A federal judge’s ruling that drag shows in front of children in Tennessee will go on after declaring the state’s first-in-the-nation law banning them as unconstitutional has been met by applause and cheering from LGBTQI+ advocates.
U.S. District Court Judge Thomas Parker outlined in his 70-page ruling that “despite Tennessee’s compelling interest in protecting the psychological and physical wellbeing of children,” the law known as the Adult Entertainment Act is an “unconstitutional restriction on the freedom of speech.”
Parker also set out the law was both “unconstitutionally vague and substantially overbroad” and encouraged “discriminatory enforcement.”
The law would have banned adult cabaret performances from public property or anywhere minors might be present. Performers who broke the law risked being charged with a misdemeanor or a felony for a repeat offense.
Tennessee lawmakers passed the original bill earlier this year, as Breitbart News reported.
The bill classified “male and female impersonators” as adult cabaret performers, while also banning “adult-oriented performances that are harmful to minors.”
Republican Tennessee Gov. Bill Lee signed the bill into law in early March.
It was set to take effect that month until it was blocked by Parker, who was appointed to the federal bench by President Donald Trump.
WATCH: Lizzo Brings Drag Queens on Stage to Protest TN Legislation Banning Drag Shows Around Kids@SuperWomanWendy / POP NATION /TMX
A Memphis-based theater group, Friends of George’s, applauded the ruling.
“This win represents a triumph over hate,” the group said in a statement issued to media outlets Saturday.
“Our first amendment rights were affirmed today as drag artists and makers of theatre. Similar to the countless battles the LGBTQ+ community has faced over the last several decades, our collective success relies upon everyone speaking out and taking a stand against bigotry.”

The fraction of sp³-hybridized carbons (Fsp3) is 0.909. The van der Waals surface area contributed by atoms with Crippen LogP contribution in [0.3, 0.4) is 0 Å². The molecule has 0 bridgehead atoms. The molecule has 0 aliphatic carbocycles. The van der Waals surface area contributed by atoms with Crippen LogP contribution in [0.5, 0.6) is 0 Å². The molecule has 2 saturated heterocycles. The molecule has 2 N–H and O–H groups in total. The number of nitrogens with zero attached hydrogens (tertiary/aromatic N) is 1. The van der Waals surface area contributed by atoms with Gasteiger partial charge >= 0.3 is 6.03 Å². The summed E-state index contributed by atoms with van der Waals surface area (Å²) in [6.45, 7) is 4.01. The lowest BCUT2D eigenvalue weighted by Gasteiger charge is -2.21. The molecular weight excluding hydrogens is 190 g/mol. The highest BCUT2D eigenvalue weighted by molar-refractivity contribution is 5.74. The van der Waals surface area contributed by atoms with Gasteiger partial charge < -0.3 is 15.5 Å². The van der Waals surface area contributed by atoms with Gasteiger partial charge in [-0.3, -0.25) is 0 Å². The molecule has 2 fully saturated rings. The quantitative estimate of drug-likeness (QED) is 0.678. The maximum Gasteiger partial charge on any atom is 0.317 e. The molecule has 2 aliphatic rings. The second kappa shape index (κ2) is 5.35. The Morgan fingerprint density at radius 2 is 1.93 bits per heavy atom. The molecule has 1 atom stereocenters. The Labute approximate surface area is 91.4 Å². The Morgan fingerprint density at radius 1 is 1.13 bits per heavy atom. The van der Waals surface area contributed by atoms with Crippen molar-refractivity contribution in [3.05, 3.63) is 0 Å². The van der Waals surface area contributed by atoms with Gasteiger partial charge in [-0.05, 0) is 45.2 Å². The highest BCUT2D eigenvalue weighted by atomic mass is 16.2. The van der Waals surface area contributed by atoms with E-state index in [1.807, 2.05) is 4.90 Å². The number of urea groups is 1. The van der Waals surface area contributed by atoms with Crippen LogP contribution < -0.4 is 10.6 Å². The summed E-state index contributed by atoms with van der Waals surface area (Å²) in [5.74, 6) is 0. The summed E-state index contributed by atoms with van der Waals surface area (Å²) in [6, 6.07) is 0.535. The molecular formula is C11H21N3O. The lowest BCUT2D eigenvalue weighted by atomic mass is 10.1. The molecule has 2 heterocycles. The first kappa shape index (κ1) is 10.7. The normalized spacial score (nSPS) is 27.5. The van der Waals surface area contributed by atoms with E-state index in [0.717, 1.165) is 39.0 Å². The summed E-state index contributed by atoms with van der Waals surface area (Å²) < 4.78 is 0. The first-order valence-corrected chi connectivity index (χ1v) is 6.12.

GLAAD, the world’s largest LGBTQI+ media advocacy organization also approved.
Drag artist Vidalia Anne Gentry at a news conference held by the Human Rights Campaign to draw attention to anti-drag bills in the Tennessee legislature, Tuesday, Feb. 14, 2023 in Nashville, Tenn. A federal judge says Tennessee’s first-in-the-nation law designed to limit drag shows is unconstitutional. In a 70-page ruling handed down late Friday night, June 2, 2023, U.S. District Judge Thomas Parker wrote the law was both “unconstitutionally vague and substantially overbroad” and encouraged “discriminatory enforcement.” (John Amis/AP Images for Human Rights Campaign via AP, File)
“This ruling is a turning point and we will not go back,” said GLAAD president and CEO Sarah Kate Ellis in a Twitter post. “Every anti-LGBTQ elected official is on notice that these baseless laws will not stand and that our constitutional freedom of speech and expression protects everyone and propels our culture forward.
“Congratulations and thank you to Friends of George’s and their attorneys for speaking up and fighting for everyone’s freedom. Their bravery will inspire many other challenges to discrimination.”